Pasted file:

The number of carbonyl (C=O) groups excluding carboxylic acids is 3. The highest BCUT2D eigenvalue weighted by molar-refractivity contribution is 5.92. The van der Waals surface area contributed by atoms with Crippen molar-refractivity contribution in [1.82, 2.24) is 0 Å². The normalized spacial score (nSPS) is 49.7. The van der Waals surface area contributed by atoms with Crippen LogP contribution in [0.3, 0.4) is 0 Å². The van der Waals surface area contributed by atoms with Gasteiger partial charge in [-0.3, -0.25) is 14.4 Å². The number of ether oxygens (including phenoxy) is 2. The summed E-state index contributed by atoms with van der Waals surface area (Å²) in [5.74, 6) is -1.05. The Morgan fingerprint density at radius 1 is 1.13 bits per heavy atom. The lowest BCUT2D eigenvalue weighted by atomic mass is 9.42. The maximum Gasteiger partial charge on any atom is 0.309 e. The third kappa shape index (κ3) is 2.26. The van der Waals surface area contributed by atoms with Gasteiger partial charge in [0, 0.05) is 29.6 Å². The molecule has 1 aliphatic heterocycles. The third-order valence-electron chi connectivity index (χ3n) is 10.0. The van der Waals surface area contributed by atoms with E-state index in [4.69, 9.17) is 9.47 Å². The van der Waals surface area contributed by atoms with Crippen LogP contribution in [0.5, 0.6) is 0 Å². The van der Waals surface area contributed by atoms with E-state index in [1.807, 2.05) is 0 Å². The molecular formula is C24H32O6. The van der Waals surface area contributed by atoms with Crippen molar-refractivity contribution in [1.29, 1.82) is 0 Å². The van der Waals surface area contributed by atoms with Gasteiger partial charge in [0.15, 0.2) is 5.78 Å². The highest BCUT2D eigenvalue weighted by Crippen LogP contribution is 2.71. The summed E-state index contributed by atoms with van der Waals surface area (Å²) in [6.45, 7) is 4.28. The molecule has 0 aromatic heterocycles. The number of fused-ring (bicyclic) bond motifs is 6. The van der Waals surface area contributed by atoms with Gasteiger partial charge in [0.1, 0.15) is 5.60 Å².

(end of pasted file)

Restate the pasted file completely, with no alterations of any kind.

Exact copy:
The number of carbonyl (C=O) groups excluding carboxylic acids is 3. The highest BCUT2D eigenvalue weighted by molar-refractivity contribution is 5.92. The van der Waals surface area contributed by atoms with Crippen molar-refractivity contribution in [1.82, 2.24) is 0 Å². The normalized spacial score (nSPS) is 49.7. The van der Waals surface area contributed by atoms with Crippen LogP contribution in [0.3, 0.4) is 0 Å². The van der Waals surface area contributed by atoms with Gasteiger partial charge in [-0.3, -0.25) is 14.4 Å². The number of ether oxygens (including phenoxy) is 2. The summed E-state index contributed by atoms with van der Waals surface area (Å²) in [5.74, 6) is -1.05. The Morgan fingerprint density at radius 1 is 1.13 bits per heavy atom. The lowest BCUT2D eigenvalue weighted by atomic mass is 9.42. The maximum Gasteiger partial charge on any atom is 0.309 e. The third kappa shape index (κ3) is 2.26. The van der Waals surface area contributed by atoms with Gasteiger partial charge in [0, 0.05) is 29.6 Å². The molecule has 1 aliphatic heterocycles. The third-order valence-electron chi connectivity index (χ3n) is 10.0. The van der Waals surface area contributed by atoms with E-state index in [4.69, 9.17) is 9.47 Å². The van der Waals surface area contributed by atoms with Crippen LogP contribution in [0.5, 0.6) is 0 Å². The van der Waals surface area contributed by atoms with E-state index in [1.807, 2.05) is 0 Å². The molecular formula is C24H32O6. The van der Waals surface area contributed by atoms with Crippen molar-refractivity contribution in [1.29, 1.82) is 0 Å². The van der Waals surface area contributed by atoms with Gasteiger partial charge in [0.15, 0.2) is 5.78 Å². The highest BCUT2D eigenvalue weighted by Crippen LogP contribution is 2.71. The summed E-state index contributed by atoms with van der Waals surface area (Å²) in [6.45, 7) is 4.28. The molecule has 0 aromatic heterocycles. The number of fused-ring (bicyclic) bond motifs is 6. The van der Waals surface area contributed by atoms with Gasteiger partial charge in [0.1, 0.15) is 5.60 Å².